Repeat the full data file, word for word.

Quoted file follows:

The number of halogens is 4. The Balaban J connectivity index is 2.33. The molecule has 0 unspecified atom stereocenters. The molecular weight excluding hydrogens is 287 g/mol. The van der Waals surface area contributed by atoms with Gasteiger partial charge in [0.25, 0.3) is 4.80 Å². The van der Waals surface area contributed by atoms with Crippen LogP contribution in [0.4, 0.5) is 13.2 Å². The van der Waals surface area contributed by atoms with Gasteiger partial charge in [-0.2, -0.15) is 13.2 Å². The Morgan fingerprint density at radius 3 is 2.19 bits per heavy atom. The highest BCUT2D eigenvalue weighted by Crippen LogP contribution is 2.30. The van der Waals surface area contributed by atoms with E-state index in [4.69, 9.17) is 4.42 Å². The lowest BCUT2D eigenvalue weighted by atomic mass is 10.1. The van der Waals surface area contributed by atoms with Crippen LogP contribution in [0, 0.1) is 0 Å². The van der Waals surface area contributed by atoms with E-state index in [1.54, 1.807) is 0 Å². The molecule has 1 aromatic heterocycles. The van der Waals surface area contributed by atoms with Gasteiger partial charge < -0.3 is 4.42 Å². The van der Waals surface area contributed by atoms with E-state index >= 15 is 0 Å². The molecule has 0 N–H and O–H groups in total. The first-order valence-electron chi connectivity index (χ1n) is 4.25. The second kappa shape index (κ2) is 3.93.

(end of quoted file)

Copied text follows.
The number of halogens is 4. The Balaban J connectivity index is 2.33. The molecule has 0 unspecified atom stereocenters. The molecular weight excluding hydrogens is 287 g/mol. The van der Waals surface area contributed by atoms with Gasteiger partial charge in [0.25, 0.3) is 4.80 Å². The van der Waals surface area contributed by atoms with Crippen LogP contribution in [0.4, 0.5) is 13.2 Å². The van der Waals surface area contributed by atoms with Gasteiger partial charge in [-0.2, -0.15) is 13.2 Å². The Morgan fingerprint density at radius 3 is 2.19 bits per heavy atom. The highest BCUT2D eigenvalue weighted by Crippen LogP contribution is 2.30. The van der Waals surface area contributed by atoms with E-state index in [4.69, 9.17) is 4.42 Å². The lowest BCUT2D eigenvalue weighted by atomic mass is 10.1. The van der Waals surface area contributed by atoms with Crippen LogP contribution in [0, 0.1) is 0 Å². The van der Waals surface area contributed by atoms with E-state index in [1.54, 1.807) is 0 Å². The molecule has 1 aromatic heterocycles. The van der Waals surface area contributed by atoms with Gasteiger partial charge < -0.3 is 4.42 Å². The van der Waals surface area contributed by atoms with E-state index >= 15 is 0 Å². The molecule has 0 N–H and O–H groups in total. The first-order valence-electron chi connectivity index (χ1n) is 4.25. The second kappa shape index (κ2) is 3.93.